Who are the minor league baseball fans anyway? It depends on how you measure…

I’ve discussed this principle before, albeit in a different context (welfare). But I am about to do so again.

I went to the last Peoria Chiefs regular season home game and a couple who has season tickets showed up (ironically: they rarely come). I asked if they were going to the playoff game and they said “no”; in particular they said that they don’t like crowds.

I remarked that Chiefs playoff games are rarely crowded and that surprised them.

This was after the game started but well before the rain delay:

Though the threat of thunderstorms retarded attendance this time around, attendance wasn’t stellar in previous years either.

Regular season games, especially Friday/weekend games are usually much better attended. So what is going on?

I think that it is this way: during a given regular season game, most of those you see there will NOT be a hard core baseball fan. You’ll have some casual fans (“oh, I feel like a game today”), families or groups of friends looking for an outing (“hey, pretty day..let’s go to the ball park!”) along with church groups and workplace groups, youth teams, youth groups, etc. They are there “for the outing” and many who show up care little about the actual game.

Most of these..the bulk of the fans at any given r game, will not show up to a playoff game.

This doesn’t mean that the Chiefs do not care about the baseball fan though. After all, if you count ALL of the tickets sold for ALL of the games put together, I’d venture that most of these tickets are purchased by the baseball fans; the “faithful 1000” that either have season tickets, flexible vouchers (like I do) or those who just go to a lot of games. That is, I’d guess that most of the tickets sold come from a relatively small number of fans that go to a lot of games.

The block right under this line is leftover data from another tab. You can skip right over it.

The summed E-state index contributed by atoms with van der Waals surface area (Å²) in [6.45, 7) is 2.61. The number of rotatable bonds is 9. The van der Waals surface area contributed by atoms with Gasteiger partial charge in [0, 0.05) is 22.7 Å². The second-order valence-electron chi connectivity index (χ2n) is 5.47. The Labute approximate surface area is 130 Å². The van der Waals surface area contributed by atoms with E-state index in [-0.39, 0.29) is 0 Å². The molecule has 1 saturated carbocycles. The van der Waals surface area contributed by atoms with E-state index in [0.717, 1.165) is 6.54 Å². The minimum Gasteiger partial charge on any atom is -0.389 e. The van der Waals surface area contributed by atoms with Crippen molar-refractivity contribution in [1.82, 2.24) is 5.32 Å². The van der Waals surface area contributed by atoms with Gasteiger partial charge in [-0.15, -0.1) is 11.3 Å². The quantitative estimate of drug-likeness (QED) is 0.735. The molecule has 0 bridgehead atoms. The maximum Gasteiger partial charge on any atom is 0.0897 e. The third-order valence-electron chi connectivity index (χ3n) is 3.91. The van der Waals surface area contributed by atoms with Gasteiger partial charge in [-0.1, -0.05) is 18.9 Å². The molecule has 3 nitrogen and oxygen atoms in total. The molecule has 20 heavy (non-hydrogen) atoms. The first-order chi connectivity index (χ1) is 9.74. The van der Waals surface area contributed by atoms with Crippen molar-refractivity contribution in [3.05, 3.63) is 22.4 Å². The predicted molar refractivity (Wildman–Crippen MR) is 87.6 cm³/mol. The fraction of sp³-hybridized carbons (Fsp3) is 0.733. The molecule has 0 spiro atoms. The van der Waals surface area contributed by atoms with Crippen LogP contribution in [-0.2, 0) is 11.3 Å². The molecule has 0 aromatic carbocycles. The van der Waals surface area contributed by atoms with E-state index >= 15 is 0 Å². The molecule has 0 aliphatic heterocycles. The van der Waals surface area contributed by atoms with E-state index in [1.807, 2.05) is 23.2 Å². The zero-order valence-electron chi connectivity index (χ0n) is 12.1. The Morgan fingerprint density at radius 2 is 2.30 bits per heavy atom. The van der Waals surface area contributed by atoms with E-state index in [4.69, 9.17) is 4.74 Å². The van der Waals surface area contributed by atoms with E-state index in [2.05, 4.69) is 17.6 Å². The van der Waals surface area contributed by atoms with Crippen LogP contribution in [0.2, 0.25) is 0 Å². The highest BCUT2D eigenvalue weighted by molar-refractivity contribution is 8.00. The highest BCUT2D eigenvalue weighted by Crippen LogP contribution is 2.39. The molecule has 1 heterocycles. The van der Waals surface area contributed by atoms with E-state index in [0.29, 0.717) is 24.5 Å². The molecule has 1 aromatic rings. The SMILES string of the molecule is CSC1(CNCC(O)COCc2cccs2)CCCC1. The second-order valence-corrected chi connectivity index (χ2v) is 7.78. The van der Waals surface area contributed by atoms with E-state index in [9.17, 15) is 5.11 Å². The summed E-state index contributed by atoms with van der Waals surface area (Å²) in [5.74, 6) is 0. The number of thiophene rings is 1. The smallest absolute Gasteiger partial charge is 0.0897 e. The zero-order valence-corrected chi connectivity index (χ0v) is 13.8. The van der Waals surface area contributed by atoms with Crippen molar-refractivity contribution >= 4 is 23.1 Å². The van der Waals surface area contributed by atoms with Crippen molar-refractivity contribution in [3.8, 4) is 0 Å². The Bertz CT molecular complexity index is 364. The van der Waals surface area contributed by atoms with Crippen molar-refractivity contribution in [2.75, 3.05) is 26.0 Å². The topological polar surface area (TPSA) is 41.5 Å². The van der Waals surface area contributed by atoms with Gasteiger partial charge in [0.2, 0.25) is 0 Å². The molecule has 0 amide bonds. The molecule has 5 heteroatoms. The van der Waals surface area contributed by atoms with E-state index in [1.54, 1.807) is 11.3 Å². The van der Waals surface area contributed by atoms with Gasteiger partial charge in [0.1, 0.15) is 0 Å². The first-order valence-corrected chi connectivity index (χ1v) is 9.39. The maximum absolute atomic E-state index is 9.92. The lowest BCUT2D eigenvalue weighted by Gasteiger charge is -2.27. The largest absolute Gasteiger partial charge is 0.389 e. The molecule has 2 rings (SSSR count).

And it is this group that will constitute most of the playoff game crowd, I think.

And a note: the Chiefs swept their first playoff series against the Quad Cities River Bandits! They now move on to the semi-finals and will host game 2 of the “best of 3” series this Sunday; IF neither team sweeps the best of 3, the Chiefs host game 3 on Monday at 6:30 pm. The opponent is yet to be determined (Beloit? Cedar Rapids?). I am looking forward to 1 or 2 more games…and maybe more than that? (finals are best of 5).

Workout notes: I am still coughing but am feeling much better. I sound worse…feel better.

The run: after weights: 3 miles in 31:50 (32:54 for 5k) 10:47, 8:43 (19:30 for 2 miles) then walk/jog/run the final mile to cool down. 2.05 for 20 minutes.

weights: rotator cuff, pull ups (15-15-10-10 felt good), bench: 10 x 70 dumbbells, incline: 6 x 150, decline: 7 x 170. military: 10 x 50, 10 x 45, 10 x 45 standing, 3 sets of 10 x 110 machine rows, plank, twist crunch, side plank, boat, headstand.

Tomorrow: long walk of some sort; marathon 2 weeks away. I have 20’s under my belt..several actually, but do I risk draining myself or do I go more moderately (say, 4 hours..that is it?)

September 7, 2018 Posted by | baseball, illness, running, social/political, statistics, weight training | | 1 Comment

Attitudes and triggering the liberals…

So Trump pardoned Dinesh Dzouza (who violated campaign finance law). This might be a message to those caught in Mueller’s cross hairs, and yet another way to “trigger the libs”. Every time we foam at the mouth, he wins.

Trump is the troll in chief (11 minute MSNBC video; well worth watching).

The upshot: their goal is to draw our scorn, thereby making their base happy with them. And getting scorn from us is easier than, say, passing a bill and signing it into law.

And speaking of scorn: there is scorn for Kaepernick and Barr. But the actions (respectful protest vs. racist tweet) are very different and have different standards of decency. This is a well written article about that, and it is written by a conservative!

And seriously, the NFL protests are really the best kind: peaceful, non destructive and non-intrusive. But yet, many whites are outraged. There really is no protest that they’d approve of.

Speaking of football: I read this quote by Vince Lombardi in a book:

I want to say that it is becoming increasingly difficult to be tolerant of a society who has sympathy only for the misfit, only for the maladjusted, only for the criminal, and only for the loser.